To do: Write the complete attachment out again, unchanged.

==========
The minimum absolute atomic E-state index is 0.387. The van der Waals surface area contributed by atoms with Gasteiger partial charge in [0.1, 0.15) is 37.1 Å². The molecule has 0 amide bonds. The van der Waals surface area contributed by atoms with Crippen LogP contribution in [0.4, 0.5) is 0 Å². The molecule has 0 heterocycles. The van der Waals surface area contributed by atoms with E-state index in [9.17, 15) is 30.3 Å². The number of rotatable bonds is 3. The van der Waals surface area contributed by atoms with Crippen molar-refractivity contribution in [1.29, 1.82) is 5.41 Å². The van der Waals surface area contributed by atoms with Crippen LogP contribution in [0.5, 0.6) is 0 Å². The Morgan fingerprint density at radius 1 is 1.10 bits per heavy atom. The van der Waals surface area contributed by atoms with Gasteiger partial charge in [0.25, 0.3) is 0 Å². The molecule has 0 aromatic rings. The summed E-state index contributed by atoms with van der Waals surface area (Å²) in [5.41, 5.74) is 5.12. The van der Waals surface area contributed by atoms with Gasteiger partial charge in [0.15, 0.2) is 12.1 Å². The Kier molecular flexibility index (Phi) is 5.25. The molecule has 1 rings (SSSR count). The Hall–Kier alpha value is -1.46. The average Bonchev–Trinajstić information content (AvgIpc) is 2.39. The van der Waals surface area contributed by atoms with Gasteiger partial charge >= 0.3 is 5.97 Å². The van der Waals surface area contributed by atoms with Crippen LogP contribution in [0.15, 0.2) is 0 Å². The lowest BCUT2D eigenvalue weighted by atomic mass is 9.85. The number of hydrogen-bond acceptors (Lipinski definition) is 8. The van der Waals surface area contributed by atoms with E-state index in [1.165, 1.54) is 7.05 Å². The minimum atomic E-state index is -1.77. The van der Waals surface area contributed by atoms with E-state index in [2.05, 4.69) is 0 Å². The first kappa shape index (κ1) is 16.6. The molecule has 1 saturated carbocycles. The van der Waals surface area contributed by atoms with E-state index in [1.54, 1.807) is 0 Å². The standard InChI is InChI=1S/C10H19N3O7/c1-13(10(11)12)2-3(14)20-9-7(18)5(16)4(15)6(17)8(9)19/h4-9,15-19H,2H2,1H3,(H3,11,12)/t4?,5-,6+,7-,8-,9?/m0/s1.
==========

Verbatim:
The minimum absolute atomic E-state index is 0.387. The van der Waals surface area contributed by atoms with Gasteiger partial charge in [0.1, 0.15) is 37.1 Å². The molecule has 0 amide bonds. The van der Waals surface area contributed by atoms with Crippen LogP contribution in [0.4, 0.5) is 0 Å². The molecule has 0 heterocycles. The van der Waals surface area contributed by atoms with E-state index in [9.17, 15) is 30.3 Å². The number of rotatable bonds is 3. The van der Waals surface area contributed by atoms with Crippen molar-refractivity contribution in [1.29, 1.82) is 5.41 Å². The van der Waals surface area contributed by atoms with Crippen LogP contribution in [0.5, 0.6) is 0 Å². The Morgan fingerprint density at radius 1 is 1.10 bits per heavy atom. The van der Waals surface area contributed by atoms with Gasteiger partial charge in [0.25, 0.3) is 0 Å². The molecule has 0 aromatic rings. The summed E-state index contributed by atoms with van der Waals surface area (Å²) in [5.41, 5.74) is 5.12. The van der Waals surface area contributed by atoms with Gasteiger partial charge in [0.15, 0.2) is 12.1 Å². The Kier molecular flexibility index (Phi) is 5.25. The molecule has 1 rings (SSSR count). The Hall–Kier alpha value is -1.46. The average Bonchev–Trinajstić information content (AvgIpc) is 2.39. The van der Waals surface area contributed by atoms with Gasteiger partial charge >= 0.3 is 5.97 Å². The van der Waals surface area contributed by atoms with Crippen LogP contribution in [0.15, 0.2) is 0 Å². The lowest BCUT2D eigenvalue weighted by atomic mass is 9.85. The number of hydrogen-bond acceptors (Lipinski definition) is 8. The van der Waals surface area contributed by atoms with E-state index in [1.165, 1.54) is 7.05 Å². The minimum atomic E-state index is -1.77. The van der Waals surface area contributed by atoms with E-state index in [2.05, 4.69) is 0 Å². The first kappa shape index (κ1) is 16.6. The molecule has 1 saturated carbocycles. The van der Waals surface area contributed by atoms with E-state index in [1.54, 1.807) is 0 Å². The standard InChI is InChI=1S/C10H19N3O7/c1-13(10(11)12)2-3(14)20-9-7(18)5(16)4(15)6(17)8(9)19/h4-9,15-19H,2H2,1H3,(H3,11,12)/t4?,5-,6+,7-,8-,9?/m0/s1.